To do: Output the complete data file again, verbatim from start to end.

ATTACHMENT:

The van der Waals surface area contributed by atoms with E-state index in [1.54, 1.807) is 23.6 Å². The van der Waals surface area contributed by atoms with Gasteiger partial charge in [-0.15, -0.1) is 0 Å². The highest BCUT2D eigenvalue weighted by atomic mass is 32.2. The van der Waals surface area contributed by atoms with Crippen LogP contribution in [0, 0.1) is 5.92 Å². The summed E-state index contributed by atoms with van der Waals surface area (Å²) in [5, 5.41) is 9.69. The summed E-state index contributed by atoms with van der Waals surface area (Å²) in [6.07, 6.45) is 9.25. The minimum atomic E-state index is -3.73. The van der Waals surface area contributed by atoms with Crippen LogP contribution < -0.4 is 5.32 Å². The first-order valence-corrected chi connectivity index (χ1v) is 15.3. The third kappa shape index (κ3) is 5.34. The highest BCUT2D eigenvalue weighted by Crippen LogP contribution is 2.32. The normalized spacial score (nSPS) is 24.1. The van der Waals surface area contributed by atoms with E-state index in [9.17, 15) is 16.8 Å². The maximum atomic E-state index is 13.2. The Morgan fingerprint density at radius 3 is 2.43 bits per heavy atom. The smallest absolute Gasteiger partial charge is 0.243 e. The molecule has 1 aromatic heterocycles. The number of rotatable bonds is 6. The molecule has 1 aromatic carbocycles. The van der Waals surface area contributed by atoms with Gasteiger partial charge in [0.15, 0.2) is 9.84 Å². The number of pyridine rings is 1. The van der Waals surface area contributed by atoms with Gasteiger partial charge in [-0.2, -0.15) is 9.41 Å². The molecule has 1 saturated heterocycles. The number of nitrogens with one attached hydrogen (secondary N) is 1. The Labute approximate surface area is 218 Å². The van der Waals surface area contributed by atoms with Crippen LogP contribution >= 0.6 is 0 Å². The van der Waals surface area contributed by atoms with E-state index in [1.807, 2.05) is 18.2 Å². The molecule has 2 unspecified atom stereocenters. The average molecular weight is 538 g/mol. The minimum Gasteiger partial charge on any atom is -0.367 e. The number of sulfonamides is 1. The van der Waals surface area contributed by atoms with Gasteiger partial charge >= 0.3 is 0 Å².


The van der Waals surface area contributed by atoms with E-state index in [1.54, 1.807) is 23.6 Å². The van der Waals surface area contributed by atoms with Gasteiger partial charge in [-0.15, -0.1) is 0 Å². The highest BCUT2D eigenvalue weighted by atomic mass is 32.2. The van der Waals surface area contributed by atoms with Crippen LogP contribution in [0, 0.1) is 5.92 Å². The summed E-state index contributed by atoms with van der Waals surface area (Å²) in [5, 5.41) is 9.69. The summed E-state index contributed by atoms with van der Waals surface area (Å²) in [6.07, 6.45) is 9.25. The minimum atomic E-state index is -3.73. The van der Waals surface area contributed by atoms with Crippen LogP contribution < -0.4 is 5.32 Å². The first-order valence-corrected chi connectivity index (χ1v) is 15.3. The third kappa shape index (κ3) is 5.34. The highest BCUT2D eigenvalue weighted by Crippen LogP contribution is 2.32. The normalized spacial score (nSPS) is 24.1. The van der Waals surface area contributed by atoms with E-state index in [9.17, 15) is 16.8 Å². The maximum atomic E-state index is 13.2. The Morgan fingerprint density at radius 3 is 2.43 bits per heavy atom. The smallest absolute Gasteiger partial charge is 0.243 e. The molecule has 1 aromatic heterocycles. The number of rotatable bonds is 6. The molecule has 1 aromatic carbocycles. The van der Waals surface area contributed by atoms with Gasteiger partial charge in [0.15, 0.2) is 9.84 Å². The number of pyridine rings is 1. The van der Waals surface area contributed by atoms with Gasteiger partial charge in [-0.2, -0.15) is 9.41 Å². The molecule has 1 saturated heterocycles. The number of nitrogens with one attached hydrogen (secondary N) is 1. The Labute approximate surface area is 218 Å². The van der Waals surface area contributed by atoms with Crippen LogP contribution >= 0.6 is 0 Å². The van der Waals surface area contributed by atoms with E-state index in [1.807, 2.05) is 18.2 Å². The molecule has 2 unspecified atom stereocenters. The average molecular weight is 538 g/mol. The minimum Gasteiger partial charge on any atom is -0.367 e. The number of sulfonamides is 1. The van der Waals surface area contributed by atoms with Gasteiger partial charge >= 0.3 is 0 Å².